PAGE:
CDOs are both chief digital officers and chief data officers. While the former has been around in organizations since 2010, the latter role has taken some time to take root, although it may well have appeared earlier.
While the first chief data officer is believed to have been appointed by U.S. financial services firm Capital One in 2002, the role has taken a while to get traction more widely.
PwC did a quantitative study of chief data officers recently — and let’s call them CDOs now for convenience — and found that only 21% of the 2,500 publicly-traded companies worldwide had one in place. Almost half had been appointed since 2019, most of them in the insurance, banking, media, retail, and technology sectors.
Gartner has just conducted its seventh annual Chief Data Officer survey and found a diversity of approaches and levels of success. Some of the CDOs come from IT, others from business backgrounds, and others from data science. But the prevailing message from the survey is that not all CDOs are created equal, and not all of them are enjoying success.
The survey was conducted globally in November last year among 496 CDOs, chief analytics officers, and other data leaders, and a key theme is that the gap is widening.
Among the key challenges cited are talent shortages and cultural issues to accepting change. Both rated as higher barriers to success than a lack of resources and funding, showing once again that the human element in technology implementation is critical.
The CDOs who actively addressed change management and data literacy within their programs were more successful than their peers. Those who invested more in resources and talent were 1.8 times more effective and successful with data literacy programs than those who invested less.
“Increasing data literacy inside the organization enables D&A leaders and CDOs to implement a data-driven culture which encourages the use of data in decision-making,” says Debra Logan, distinguished research vice president at Gartner.
“Executives have realized that in a data-driven organization, D&A is no longer an afterthought. D&A is fundamental to digital business transformation and can deliver value if the CDO addresses both data and business priorities.”
CDOs who proactively engage and build strong collaborative relationships at multiple organizational levels are also the most successful. Higher performance is tied to interaction with specific stakeholders, and in particular, the relationship with the chief executive officer is critical.
“Executives have realized that in a data-driven organization, Data and Analytics are no longer an afterthought”
The 17% of CDOs who report to the CEO are all among the highest performers. But that correlation does not hold for other business reporting relationships.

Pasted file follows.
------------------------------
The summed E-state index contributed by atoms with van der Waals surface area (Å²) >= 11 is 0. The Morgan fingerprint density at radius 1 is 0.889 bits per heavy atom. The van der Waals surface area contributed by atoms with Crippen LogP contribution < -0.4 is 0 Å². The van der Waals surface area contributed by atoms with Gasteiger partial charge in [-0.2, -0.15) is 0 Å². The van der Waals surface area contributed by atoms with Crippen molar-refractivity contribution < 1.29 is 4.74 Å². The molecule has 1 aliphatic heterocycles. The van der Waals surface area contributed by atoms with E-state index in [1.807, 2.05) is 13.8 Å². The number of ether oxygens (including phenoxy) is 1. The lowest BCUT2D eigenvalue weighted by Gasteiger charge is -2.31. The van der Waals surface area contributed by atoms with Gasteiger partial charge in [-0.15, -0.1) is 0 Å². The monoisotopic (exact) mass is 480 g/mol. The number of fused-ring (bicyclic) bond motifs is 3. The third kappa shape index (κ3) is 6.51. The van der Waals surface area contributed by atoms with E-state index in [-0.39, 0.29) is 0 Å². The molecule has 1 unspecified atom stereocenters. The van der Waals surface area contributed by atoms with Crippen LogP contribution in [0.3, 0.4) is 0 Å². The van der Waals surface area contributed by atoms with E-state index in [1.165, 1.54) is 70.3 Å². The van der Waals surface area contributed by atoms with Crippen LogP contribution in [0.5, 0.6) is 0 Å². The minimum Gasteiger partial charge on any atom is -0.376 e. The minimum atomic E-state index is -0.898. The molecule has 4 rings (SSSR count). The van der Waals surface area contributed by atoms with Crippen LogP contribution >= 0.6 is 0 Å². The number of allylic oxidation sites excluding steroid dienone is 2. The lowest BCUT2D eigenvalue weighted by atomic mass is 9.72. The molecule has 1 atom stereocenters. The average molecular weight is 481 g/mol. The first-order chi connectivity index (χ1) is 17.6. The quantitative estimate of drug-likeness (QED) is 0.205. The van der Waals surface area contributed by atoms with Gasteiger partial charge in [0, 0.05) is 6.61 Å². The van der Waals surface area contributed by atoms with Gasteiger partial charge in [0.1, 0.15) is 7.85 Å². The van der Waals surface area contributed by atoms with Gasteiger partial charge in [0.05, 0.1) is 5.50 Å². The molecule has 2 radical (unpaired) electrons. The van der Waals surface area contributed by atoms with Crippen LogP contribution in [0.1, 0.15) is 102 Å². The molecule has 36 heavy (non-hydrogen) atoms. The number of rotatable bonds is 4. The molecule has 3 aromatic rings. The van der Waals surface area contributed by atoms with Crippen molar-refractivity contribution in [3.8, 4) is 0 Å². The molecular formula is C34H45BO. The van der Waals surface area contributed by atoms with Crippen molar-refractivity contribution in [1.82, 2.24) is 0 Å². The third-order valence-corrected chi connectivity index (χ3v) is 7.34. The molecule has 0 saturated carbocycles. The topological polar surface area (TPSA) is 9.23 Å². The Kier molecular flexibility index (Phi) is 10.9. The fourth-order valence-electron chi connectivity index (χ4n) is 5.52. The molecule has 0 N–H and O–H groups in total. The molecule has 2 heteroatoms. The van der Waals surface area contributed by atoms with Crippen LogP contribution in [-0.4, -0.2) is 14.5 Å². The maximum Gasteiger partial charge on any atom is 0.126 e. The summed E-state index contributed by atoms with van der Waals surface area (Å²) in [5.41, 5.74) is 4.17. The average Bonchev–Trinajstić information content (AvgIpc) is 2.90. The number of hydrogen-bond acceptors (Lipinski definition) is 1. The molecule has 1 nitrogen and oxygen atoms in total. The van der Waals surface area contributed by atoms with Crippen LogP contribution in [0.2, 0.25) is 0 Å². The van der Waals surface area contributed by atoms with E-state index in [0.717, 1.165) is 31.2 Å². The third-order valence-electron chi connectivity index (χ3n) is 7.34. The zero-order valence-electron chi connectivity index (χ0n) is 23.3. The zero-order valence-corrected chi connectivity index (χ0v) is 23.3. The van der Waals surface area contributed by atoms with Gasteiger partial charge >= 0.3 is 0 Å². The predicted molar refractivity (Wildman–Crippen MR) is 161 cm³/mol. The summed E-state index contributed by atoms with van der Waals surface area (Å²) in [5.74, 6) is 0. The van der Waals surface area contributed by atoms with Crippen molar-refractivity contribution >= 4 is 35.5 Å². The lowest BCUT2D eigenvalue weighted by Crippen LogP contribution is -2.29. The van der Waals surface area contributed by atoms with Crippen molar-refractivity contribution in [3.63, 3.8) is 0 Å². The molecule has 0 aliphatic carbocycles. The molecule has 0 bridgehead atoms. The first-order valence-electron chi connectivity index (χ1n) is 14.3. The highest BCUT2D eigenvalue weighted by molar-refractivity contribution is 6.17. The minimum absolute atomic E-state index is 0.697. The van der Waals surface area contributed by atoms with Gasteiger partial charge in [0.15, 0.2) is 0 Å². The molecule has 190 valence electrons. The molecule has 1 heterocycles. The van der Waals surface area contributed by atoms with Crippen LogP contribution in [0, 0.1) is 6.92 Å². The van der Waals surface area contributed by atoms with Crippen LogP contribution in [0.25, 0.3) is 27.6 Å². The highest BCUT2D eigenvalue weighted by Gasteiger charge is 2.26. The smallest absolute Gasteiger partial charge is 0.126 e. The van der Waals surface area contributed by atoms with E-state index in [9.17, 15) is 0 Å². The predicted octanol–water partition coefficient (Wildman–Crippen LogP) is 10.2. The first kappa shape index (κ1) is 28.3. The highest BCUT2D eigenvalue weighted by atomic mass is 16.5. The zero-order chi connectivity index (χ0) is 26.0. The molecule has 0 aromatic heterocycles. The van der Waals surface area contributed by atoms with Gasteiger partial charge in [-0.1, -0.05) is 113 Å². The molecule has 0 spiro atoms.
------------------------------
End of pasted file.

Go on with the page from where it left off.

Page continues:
CDOs who report into a technology function (CIO or CTO) were not correlated with success or its lack. High performers were twice as likely to have active projects with the CEO and engage around value delivery rather than enablement.
According to the Gartner research, a key ingredient for success requires measurement against a framework that includes revenue generation and monetization, not just capability enhancement and enablement.
Debra Logan’s point is that it's not enough to manage data well or provide analytical tools. Data and analytics need to be prioritized, and measurable business outcomes are part of the maturity path.
The survey found that data management was ranked as the top investment priority by 80% of respondents.
In the evolution of the role, Gartner says that by 2023, the majority of successful CDOs will have a business rather than IT background as boards continue to focus more on digital value.
Success will come from “driving business outcomes and supporting business decisions.” This will require a full spectrum of capabilities, from business intelligence and analytics to “advanced predictive and prescriptive approaches.”
As if that wasn’t enough, CDOs also need to rethink their job role descriptions as talent shortages worsen. This will require looking internally to develop talent through upskilling.
In 2022, the CDO role is maturing, and so are the expectations as data becomes ever more crucial. With maturity comes a focus on value. While some of that comes from new technologies, it also comes down to human issues around corporate reporting frameworks, culture, and training.
So, data, ultimately, has a human dimension after all.
Lachlan Colquhoun is the Australia and New Zealand correspondent for CDOTrends and the NextGenConnectivity editor. He remains fascinated with how businesses reinvent themselves through digital technology to solve existing issues and change their entire business models. You can reach him at [email protected].
Image credit: iStockphoto/fizkes